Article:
« Reply #221 on: December 18, 2023, 01:31:05 pm »
You do not have to spend hundreds of pounds.  Look around and you will find many, many inexpensive offerings.  Also, used scopes can be great buys.

 :-+

Is there anyway around buying an oscilloscope or paying so much?

The term "paying so much" is very subjective. What is the budget you are allowing yourself? You can get a used 20 MHz analog scope for under $150.

If "paying so much" means $25 to you, then you will have a hard time getting one.  :-//
I told my friends I could teach them to be funny, but they all just laughed at me.
 

Offline radiohomebrewer2000

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Re: Oscilloscope training class (long)
« Reply #222 on: March 24, 2024, 03:26:06 pm »
Is there a tutorial video out there of someone showing how to do a stable measure of a AC waveform on an oscilloscope?

Really, a radio frequency wave - say about 2 MHz, 5 MHz, or 7 MHz.

I am interested in the numerical frequency and voltage. 

More specifically, I would like to measure a VFO or oscillator of a transceiver like a NorCal 40B CW Transceiver Kit.  There are various test points already on the PCB you can use to test.  However, using my old HP scope or my new Siglent scope, the measurements bounce around.

Here is a topic on EEVBlog already. 
https://www.eevblog.com/forum/rf-microwave/how-to-get-a-stable-measure-of-v-and-freq-using-an-oscilloscope-on-a-vfo/

I was just wondering if someone has a video or tutorial already of this scenario.

My old scope is a HP 54600B 100 MHz 2-channel digital scope from the early 1990s.
My new scope is a Siglent SDS814X HD 100 MHz 4-channel digital scope - this scope has a hardware frequency counter; however, it still requires a few seconds to display a stable measurement for the frequency.

In the link above, there was some good suggestions like using the average to get a stable reading.  Or add more periods.  Or create an inductor that has a few turns.   I do not think just getting the probe near the test point will work.   I have to touch the test point with the probe to get a reading.   If I want a stable frequency reading, I can hook it up to my old HP frequency counter.  But I just rather do it all in my scope.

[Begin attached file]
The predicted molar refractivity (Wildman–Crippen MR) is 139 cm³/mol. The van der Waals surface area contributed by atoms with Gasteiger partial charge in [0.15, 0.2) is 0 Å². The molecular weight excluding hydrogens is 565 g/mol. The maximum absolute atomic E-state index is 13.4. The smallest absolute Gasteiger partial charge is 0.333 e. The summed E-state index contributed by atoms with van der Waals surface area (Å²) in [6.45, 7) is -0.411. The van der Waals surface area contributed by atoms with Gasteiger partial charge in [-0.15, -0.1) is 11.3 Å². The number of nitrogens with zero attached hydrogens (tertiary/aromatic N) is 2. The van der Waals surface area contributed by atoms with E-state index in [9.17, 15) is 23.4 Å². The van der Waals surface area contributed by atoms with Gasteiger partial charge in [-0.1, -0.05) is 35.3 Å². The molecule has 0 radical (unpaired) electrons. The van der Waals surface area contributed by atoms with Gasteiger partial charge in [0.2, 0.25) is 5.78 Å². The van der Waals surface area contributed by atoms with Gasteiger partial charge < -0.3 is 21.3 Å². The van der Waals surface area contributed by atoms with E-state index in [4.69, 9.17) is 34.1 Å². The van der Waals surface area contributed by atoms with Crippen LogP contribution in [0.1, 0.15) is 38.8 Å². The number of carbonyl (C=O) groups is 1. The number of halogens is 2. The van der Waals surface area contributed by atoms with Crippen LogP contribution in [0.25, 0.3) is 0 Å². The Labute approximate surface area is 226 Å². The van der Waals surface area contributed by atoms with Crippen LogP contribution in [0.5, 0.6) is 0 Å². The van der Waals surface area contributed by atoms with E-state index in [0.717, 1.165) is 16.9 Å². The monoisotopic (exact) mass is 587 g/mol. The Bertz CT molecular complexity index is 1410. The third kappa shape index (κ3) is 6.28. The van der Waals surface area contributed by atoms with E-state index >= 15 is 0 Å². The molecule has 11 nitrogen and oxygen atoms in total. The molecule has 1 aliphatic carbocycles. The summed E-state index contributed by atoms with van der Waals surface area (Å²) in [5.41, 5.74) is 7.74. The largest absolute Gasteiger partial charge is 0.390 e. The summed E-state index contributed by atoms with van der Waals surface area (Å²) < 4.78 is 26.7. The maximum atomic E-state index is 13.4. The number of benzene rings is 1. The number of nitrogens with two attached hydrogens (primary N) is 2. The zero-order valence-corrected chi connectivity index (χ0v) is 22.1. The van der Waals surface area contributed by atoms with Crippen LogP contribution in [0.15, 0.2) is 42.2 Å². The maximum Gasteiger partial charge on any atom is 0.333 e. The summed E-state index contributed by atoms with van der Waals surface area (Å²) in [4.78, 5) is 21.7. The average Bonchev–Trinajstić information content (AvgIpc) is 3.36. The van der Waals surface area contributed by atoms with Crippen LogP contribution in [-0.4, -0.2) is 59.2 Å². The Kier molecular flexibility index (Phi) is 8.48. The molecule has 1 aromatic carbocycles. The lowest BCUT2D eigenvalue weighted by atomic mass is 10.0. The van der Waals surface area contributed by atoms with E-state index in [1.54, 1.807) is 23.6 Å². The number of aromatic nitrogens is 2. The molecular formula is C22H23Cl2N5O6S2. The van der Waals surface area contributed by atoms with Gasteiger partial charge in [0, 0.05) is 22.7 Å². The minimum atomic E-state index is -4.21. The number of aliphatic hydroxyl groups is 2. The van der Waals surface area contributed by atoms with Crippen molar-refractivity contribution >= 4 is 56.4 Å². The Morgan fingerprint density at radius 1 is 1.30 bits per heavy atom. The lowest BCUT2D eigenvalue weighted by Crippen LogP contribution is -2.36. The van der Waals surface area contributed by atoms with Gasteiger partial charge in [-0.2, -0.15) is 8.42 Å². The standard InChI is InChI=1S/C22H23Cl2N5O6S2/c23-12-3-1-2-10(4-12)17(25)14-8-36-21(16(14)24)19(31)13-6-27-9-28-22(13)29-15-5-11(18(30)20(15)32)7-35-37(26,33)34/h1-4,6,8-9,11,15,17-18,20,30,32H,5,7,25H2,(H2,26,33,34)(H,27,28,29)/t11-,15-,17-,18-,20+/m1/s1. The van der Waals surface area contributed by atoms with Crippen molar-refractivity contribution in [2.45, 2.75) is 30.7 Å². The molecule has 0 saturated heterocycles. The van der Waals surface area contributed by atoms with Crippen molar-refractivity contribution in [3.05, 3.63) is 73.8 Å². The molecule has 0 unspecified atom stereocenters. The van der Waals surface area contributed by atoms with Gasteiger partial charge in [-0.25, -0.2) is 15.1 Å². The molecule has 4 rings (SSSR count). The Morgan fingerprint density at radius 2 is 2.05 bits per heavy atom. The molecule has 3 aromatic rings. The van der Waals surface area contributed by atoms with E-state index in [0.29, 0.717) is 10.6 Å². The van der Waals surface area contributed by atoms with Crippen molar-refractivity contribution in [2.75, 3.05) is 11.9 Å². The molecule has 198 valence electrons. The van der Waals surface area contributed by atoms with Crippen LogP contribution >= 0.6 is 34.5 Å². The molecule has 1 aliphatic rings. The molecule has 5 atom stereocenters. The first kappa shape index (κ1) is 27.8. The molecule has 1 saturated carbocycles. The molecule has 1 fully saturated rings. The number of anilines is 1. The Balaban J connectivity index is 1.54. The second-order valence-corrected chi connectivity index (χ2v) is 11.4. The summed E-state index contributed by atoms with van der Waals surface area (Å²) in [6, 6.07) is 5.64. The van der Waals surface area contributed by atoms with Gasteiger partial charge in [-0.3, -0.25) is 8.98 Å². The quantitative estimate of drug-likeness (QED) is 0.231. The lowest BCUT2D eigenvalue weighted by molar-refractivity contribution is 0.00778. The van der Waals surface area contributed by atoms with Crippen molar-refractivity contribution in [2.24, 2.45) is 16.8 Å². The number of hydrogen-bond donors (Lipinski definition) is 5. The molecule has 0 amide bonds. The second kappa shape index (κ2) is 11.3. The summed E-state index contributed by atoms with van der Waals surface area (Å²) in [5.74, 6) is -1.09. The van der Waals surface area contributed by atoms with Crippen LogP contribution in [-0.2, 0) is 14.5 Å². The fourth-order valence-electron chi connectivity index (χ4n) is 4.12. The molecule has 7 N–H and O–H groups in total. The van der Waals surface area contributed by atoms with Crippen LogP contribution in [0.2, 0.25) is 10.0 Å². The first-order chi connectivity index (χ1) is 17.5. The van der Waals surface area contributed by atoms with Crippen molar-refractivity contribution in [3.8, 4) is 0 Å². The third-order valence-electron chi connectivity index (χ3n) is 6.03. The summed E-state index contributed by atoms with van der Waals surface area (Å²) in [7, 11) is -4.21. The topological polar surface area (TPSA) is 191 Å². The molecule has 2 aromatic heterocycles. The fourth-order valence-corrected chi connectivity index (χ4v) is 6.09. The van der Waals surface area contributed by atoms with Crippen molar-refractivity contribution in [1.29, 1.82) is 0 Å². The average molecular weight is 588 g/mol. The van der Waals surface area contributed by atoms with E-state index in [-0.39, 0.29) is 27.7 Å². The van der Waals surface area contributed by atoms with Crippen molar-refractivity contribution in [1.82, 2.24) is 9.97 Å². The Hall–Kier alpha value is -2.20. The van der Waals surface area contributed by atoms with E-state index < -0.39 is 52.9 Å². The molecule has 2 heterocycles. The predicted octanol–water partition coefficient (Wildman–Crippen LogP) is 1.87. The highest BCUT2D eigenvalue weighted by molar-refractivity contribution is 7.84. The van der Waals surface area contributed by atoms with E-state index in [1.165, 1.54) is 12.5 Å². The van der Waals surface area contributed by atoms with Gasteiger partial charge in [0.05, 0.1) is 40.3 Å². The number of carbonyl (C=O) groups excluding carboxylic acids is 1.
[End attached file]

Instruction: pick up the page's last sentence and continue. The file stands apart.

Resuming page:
There are "trigger" options in an oscilloscope, but I am clueless about them.   Besides, the wave form seems to display OK - stable.  It is the numerical readings I am interested in here.

Thanks in advance.
 

Offline shabaz

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Re: Oscilloscope training class (long)
« Reply #223 on: March 24, 2024, 04:08:03 pm »
Connecting anything to the output of the VFO will load it slightly, so it's not possible to precisely set it to a frequency using that method. However, you can use the scope to trim any adjustments in your circuit to see when the 'scope shows a signal that isn't weak and collapsing (such circuits will oscillate well in a range, and the output may collapse at extremes).
It probably won't look like an ideal sine-wave, this is OK. If you really want a voltage measurement, then even a peak-to-peak measurement (using cursors or automated measurements, either will be fine, there's no need for accuracy) is sufficient (I've not checked your documentation to see if p-p is what is being asked). If (say) the documentation says to adjust to 500mV p-p, then if it is 450mV or 550mV makes little difference.
If the measurement is very low, it may well collapse and produce unstable results. But there's a very good chance the unstable results are from a triggering issue. A screenshot/capture from your 'scope will help to narrow that down.

Once you're in the ballpark frequency based on what you've measured on the 'scope (automated measurements, but do a sanity check using cursors too, or with calculator and eyeballing it), and once the amplitude is in the ballpark you are expecting, then you could remove the 'scope, and then try to tune in your receiver to a known frequency transmission, and then fine-tune based on what you hear.

The screenshots below show two example 'scope traces for a particular VFO (different to your design, i.e. not related to that attached schematic) set to a center frequency, and to an extreme frequency.

Notice how the right-side screenshot looks more like a sinewave. However, that right-side screenshot actually shows a lower amplitude (see the volts per div setting on the screenshot), and and it is unstable (see the fuzziness on the trace).
The left side screenshot is actually the better setting. There, the amplitude is higher, and the signal is stable. The actual shape of it is less important, because it is normal for there to be harmonics that will cause that misshapeness.



« Last Edit: March 24, 2024, 11:44:16 pm by shabaz »
 

Offline armandine2

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Re: Oscilloscope training class (long)
« Reply #224 on: June 08, 2024, 07:23:28 pm »
Today I used my bench scope to help me answer a tricky part of an old exam question.

Which I have been working on recently - see comments on w2aew's back to basics on current sinks.

A constant current sink NPN transistor circuit charges a 1000 micro Farad capacitor.
You are asked to draw V out (collector voltage, common emitter at 0V) against time.

A reasonably novel question as they go, perhaps.
[edited to add exam question/notes]
« Last Edit: June 09, 2024, 10:40:13 am by armandine2 »
Funny, the things you have the hardest time parting with are the things you need the least - Bob Dylan